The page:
The second requirement of Flast is that the ‘taxpayer must show that the challenged enactment exceeds specific constitutional limitations imposed upon the exercise of the congressional taxing and spending power.’ Flast v. Cohen, 392 U.S.at 102-103. Here, the claim is that the United States exceeded its constitutional powers by engaging in alleged violations of international law. Although there is some difficulty in understanding how international law can place a limit on the constitutional powers of the Government, it is quite clear that the petitioner is not claiming, nor could she, that the Government, by its involvement in Vietnam, exceeded any specific constitutional limitation on the taxing and spending power. Pietsch v. President of United States, 434 F.2d 861, 863 (2d Cir. 1970), cert. denied 403 U.S. 920 (1971); Kalish v. United States, 411 F.2d 606, 607 (9th Cir. 1969); Velvel v. Nixon, supra; Atlee v. Laird, 399 F.Supp. 1347, 1354 (E.D. Pa. 1972); see Holtzman v. Schlesinger, 484 F.2d 1307, 1315 (2d Cir. 1973). It is simply not sufficient to claim that the congressional enactments with respect to Vietnam are ‘generally beyond the powers delegated to Congress by Art. I, Sec. 8.’ Flast v. Cohen, 392 U.S. at 103. It follows that a taxpayer, as such, lacks the requisite personal stake in the outcome of controversies involving alleged violations of international law.

Obviously, if the source of international law is a treaty to which we are a party, then subsequent congressional enactments inconsistent with the treaty override it. The Chinese Exclusion Case, 130 U.S. 581, 602-603 (1889). It seems clear that the Congress and the executive may, consistent with the Constitution, act in violation of customary international law. See Henkin, Foreign Affairs and the Constitution 171, 214, 220-221 (Norton ed. 1975).

The petitioner claims to have a greater personal stake in this litigation than merely that of a taxpayer; she argues that if she pays the deficiency as requested by the Government, she will thereby become a war criminal. If her payment of the taxes would cause her to become a violator of international law, her stake would seem clearly sufficient to give her standing to raise the issue. However, we conclude that, without a doubt, the petitioner is in no danger of becoming an accomplice to war crimes and hence lacks the requisite personal stake to raise the issue of alleged violations of international law by the United States as a defense to payment of her taxes.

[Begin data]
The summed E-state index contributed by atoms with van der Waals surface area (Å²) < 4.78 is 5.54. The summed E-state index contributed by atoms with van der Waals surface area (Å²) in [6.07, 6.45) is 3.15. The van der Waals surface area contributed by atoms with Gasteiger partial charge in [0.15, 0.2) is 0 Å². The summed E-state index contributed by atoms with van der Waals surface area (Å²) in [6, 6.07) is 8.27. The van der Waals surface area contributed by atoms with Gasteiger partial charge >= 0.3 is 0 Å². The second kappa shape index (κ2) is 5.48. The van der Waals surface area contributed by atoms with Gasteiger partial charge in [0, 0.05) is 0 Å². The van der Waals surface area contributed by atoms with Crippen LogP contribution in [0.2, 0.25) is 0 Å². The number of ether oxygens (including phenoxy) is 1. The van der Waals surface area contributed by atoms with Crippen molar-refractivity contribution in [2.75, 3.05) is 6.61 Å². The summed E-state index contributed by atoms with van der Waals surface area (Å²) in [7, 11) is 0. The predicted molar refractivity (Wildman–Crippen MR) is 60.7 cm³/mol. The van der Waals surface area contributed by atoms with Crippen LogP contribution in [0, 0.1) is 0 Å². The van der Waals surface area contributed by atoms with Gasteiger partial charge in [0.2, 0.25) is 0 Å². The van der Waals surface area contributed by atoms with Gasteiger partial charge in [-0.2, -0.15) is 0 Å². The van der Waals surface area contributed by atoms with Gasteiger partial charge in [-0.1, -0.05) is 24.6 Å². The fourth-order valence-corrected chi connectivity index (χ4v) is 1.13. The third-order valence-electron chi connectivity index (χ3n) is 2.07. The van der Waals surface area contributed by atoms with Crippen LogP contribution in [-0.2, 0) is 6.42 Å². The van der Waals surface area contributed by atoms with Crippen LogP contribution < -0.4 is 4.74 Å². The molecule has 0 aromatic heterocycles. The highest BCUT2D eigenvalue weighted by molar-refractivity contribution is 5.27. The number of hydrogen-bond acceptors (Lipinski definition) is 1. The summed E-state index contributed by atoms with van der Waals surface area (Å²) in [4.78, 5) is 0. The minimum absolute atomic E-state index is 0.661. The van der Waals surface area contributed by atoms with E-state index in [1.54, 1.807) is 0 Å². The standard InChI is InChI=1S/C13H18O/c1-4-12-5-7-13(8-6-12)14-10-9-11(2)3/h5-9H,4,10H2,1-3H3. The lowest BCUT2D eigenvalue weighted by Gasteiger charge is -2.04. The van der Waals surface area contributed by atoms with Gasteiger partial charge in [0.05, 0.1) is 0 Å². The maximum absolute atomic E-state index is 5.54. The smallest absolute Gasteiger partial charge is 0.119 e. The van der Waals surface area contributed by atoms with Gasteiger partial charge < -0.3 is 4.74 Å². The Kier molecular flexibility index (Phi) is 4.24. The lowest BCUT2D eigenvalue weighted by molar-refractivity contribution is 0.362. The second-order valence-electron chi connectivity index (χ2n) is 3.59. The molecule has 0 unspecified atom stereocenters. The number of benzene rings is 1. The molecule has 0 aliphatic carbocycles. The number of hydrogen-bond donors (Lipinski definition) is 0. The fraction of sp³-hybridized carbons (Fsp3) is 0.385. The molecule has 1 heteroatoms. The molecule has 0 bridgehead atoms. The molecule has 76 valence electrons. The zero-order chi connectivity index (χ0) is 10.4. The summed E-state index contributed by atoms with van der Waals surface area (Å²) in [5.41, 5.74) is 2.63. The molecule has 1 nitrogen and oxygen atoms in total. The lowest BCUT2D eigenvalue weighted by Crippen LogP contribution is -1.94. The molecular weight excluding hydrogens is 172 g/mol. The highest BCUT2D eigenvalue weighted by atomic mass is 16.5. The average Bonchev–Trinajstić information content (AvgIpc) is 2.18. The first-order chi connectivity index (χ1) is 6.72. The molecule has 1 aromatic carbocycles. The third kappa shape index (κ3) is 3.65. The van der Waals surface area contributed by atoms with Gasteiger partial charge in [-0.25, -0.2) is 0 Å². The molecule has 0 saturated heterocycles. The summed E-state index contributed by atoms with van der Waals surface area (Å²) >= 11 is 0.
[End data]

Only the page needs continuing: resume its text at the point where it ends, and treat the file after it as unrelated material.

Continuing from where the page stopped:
However, whether such claims would themselves be justiciable or nonjusticiable political questions is a separate issue which we do not address.

In John David Egnal, 65 T.C. 255 (1975), we held that a citizen's payment of taxes does not constitute ‘complicity’ within the meaning of Nuremberg Principle No. 7. In that case, we examined the Nuremberg Principles, in particular Principle No. 7, which makes criminal under international law the complicity in the commission of a crime against peace, in the commission of a war crime, or in the commission of a crime against humanity. There are only two groups of individuals who could possibly violate such international law: the policymakers and soldiers ordered to carry out war crimes. The ordinary soldier, even if he is fighting for a government engaged in an aggressive war, as was the case with Nazi Germany, is not for that reason a war criminal or an accomplice to violations of international law. Such principle was established at Nuremberg beyond all question. John David Egnal, supra: United States v. Valentine, 288 F.Supp. 957 (D. P.R. 1968); see also Levy v. Parker, 478 F.2d 772, 797 (3rd Cir. 1973), revd. on other grounds 417 U.S. 733 (1974); Switkes v. Laird, 316 F.Supp. 358 (S.D.N.Y. 1970); Moore, Law and the Indo-China War 594-595, 597-598 (1972); O'Brien, ‘Selective Conscientious Objection and International Law,‘ 56 Georgetown L. J. 1080, 1084-1085, 1105-1106, 1126 (1968). The role of a citizen paying taxes to his Government is so much more removed from the war effort, than the role of the ordinary soldiers, that it follows a fortiori that the taxpayer is not criminally liable by such act. John David Egnal, supra.

In the light of our conclusion that the petitioner lacks standing, we need not give further consideration to other aspects of the issue of justiciability, nor do we reach the merits of the controversy. Accordingly, the Commissioner's motion for partial summary judgment will be granted.

An appropriate order will be issued.